It's getting to be Spring, so your goats are getting out of the barn more often to graze - or more likely to stuff themselves on fresh greenery. This presents a series of potential problems for both the goat and her owner/keeper. There is always the possibility that an animal will eat too much of the fresh greens and become ill. Even grass can pose a problem if too much is consumed too quickly. There is such a malady as grass founder. The animal eats too much fresh green grass and may become lame or reluctant to move. The goat may have a fever and the feet will be hot to the touch. If this should occur, contact your veterinarian. She will initiate treatment, which may include antihisimines and cortecosteroids. Later, aspirin may be administered and the feet may be soaked in cool water. The hooves should be trimmed frequently and vigorously to prevent chronic founder.
More frequently, however, the problem comes from the consumption of a poisonous plant. The degree of toxicity depends upon a number of factors, including the age and weight of the animal, the amount of poison ingested (in relation to total stomach contents), the body chemistry of the specific animal (susceptibility), and the type of plant, among other factors. A few of the symptoms you may observe are bloat, bleating, diarrhea, labored breathing, frothing at the mouth, vomiting, and staggering. If you should see any of these symptoms, call your veterinarian immediately. Try to ascertain which plant was the "culprit", and of course , remove the plant. Keep samples to aid in the diagnosis. We have been fortunate here at Alchemy Acres and have never had a case of acute, severe poisoning. The few mild cases we have experienced were treated by giving the animal large doses of milk of magnesia. The best treatment, however, is to remove any poisonous plants before the animal is allowed in close proximity to the offensive greenery. A list of a few of the more common poisonous plants follows:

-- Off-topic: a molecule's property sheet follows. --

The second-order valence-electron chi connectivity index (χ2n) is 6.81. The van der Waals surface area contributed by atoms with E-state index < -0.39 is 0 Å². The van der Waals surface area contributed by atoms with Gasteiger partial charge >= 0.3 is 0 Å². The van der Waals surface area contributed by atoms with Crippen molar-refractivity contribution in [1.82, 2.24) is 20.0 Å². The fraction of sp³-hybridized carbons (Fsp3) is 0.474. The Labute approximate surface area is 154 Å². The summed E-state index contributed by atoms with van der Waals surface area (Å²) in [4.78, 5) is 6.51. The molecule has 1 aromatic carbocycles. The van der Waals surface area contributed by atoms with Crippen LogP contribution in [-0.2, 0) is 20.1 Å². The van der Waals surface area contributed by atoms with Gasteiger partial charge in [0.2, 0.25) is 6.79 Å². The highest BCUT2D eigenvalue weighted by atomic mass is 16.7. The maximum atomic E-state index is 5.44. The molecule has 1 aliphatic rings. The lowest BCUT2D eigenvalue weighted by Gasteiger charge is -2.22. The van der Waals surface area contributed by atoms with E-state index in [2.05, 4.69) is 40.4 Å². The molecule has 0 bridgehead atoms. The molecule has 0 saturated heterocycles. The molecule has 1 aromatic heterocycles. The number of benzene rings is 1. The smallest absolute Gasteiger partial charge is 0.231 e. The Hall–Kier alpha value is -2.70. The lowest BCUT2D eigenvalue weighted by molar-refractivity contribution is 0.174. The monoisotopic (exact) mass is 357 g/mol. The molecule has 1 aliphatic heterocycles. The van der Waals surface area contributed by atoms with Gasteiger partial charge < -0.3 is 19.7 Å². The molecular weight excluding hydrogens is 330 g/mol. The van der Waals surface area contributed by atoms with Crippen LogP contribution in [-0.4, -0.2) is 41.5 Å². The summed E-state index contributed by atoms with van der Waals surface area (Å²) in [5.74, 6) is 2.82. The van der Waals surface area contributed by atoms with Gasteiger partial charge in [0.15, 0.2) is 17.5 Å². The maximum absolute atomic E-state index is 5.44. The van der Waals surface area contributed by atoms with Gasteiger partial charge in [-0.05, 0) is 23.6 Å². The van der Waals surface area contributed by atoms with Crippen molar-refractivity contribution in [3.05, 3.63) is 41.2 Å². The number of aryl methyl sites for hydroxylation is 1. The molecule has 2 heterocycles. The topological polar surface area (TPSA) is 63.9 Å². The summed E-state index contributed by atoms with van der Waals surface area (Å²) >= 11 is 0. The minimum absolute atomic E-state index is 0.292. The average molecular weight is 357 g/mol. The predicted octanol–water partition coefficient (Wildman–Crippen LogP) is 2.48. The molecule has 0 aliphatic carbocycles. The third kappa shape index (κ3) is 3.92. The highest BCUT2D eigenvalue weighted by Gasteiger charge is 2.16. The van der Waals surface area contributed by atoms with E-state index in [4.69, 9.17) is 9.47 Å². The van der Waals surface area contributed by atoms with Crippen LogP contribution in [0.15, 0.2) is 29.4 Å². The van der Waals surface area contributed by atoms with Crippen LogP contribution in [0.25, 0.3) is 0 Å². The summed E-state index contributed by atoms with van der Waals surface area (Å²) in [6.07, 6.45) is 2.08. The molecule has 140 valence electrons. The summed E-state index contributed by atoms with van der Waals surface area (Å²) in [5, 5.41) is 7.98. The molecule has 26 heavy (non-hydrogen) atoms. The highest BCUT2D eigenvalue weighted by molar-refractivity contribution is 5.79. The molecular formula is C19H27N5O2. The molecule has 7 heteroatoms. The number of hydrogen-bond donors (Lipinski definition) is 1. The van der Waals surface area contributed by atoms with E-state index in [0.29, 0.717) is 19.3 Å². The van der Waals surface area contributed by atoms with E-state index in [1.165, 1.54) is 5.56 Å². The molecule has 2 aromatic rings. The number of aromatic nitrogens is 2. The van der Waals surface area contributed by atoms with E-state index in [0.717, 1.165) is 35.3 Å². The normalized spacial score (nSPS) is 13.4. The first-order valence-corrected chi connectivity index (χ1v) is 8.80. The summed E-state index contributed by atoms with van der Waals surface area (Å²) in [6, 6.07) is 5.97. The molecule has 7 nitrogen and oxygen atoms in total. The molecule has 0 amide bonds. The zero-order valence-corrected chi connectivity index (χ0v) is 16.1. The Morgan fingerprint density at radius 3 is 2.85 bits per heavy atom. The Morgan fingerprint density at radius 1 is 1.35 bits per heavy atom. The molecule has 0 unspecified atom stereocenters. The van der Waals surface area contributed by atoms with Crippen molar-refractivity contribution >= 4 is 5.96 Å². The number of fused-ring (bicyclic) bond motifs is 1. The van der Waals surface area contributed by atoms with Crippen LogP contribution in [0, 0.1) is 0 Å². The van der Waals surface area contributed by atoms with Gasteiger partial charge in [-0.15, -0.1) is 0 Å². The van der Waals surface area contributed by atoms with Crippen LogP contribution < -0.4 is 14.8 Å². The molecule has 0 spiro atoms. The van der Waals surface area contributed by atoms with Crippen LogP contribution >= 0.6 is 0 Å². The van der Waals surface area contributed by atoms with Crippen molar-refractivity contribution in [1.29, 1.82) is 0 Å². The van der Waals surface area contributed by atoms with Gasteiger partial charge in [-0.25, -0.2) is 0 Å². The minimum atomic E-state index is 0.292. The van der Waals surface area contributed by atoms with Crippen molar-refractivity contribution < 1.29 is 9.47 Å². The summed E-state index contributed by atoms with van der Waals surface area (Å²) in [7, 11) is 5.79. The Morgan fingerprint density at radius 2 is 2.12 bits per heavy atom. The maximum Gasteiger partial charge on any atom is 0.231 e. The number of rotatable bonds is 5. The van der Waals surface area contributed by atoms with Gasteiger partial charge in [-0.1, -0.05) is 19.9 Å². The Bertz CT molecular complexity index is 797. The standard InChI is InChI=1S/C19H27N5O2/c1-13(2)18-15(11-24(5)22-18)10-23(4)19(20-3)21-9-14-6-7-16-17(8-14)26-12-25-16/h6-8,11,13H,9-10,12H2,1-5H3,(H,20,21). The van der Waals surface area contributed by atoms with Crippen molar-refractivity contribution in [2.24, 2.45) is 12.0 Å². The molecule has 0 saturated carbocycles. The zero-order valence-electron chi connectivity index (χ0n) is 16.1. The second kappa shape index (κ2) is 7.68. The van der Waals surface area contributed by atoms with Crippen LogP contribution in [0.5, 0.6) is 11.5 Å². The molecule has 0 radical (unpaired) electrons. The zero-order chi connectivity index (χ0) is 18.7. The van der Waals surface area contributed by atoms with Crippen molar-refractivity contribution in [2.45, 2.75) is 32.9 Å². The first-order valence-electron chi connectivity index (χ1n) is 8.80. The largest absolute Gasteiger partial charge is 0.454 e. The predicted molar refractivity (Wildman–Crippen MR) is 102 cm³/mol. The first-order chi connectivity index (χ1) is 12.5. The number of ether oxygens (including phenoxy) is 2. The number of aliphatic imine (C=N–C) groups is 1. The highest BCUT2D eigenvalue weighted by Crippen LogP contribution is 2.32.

The best course of action is to know the vegetation where your animals graze. Feed your animals well on grain and hay before turning them out on fresh greenery. If they're not "starving", they won't pig out on the greenery. This may also act to, in effect, dilute the poison if they do get into something dangerous. It also helps if you have a "grizzled" old herd queen who knows what to eat and what to avoid. She will then pass this invaluable knowledge along to the younger members of your crew. It might be prudent to consider every plant suspect except for the greenery and chow you KNOW to be safe.
And on this happy note, I'm going to sign off for the month. Next time, I'll cover grooming your animals for show and for health.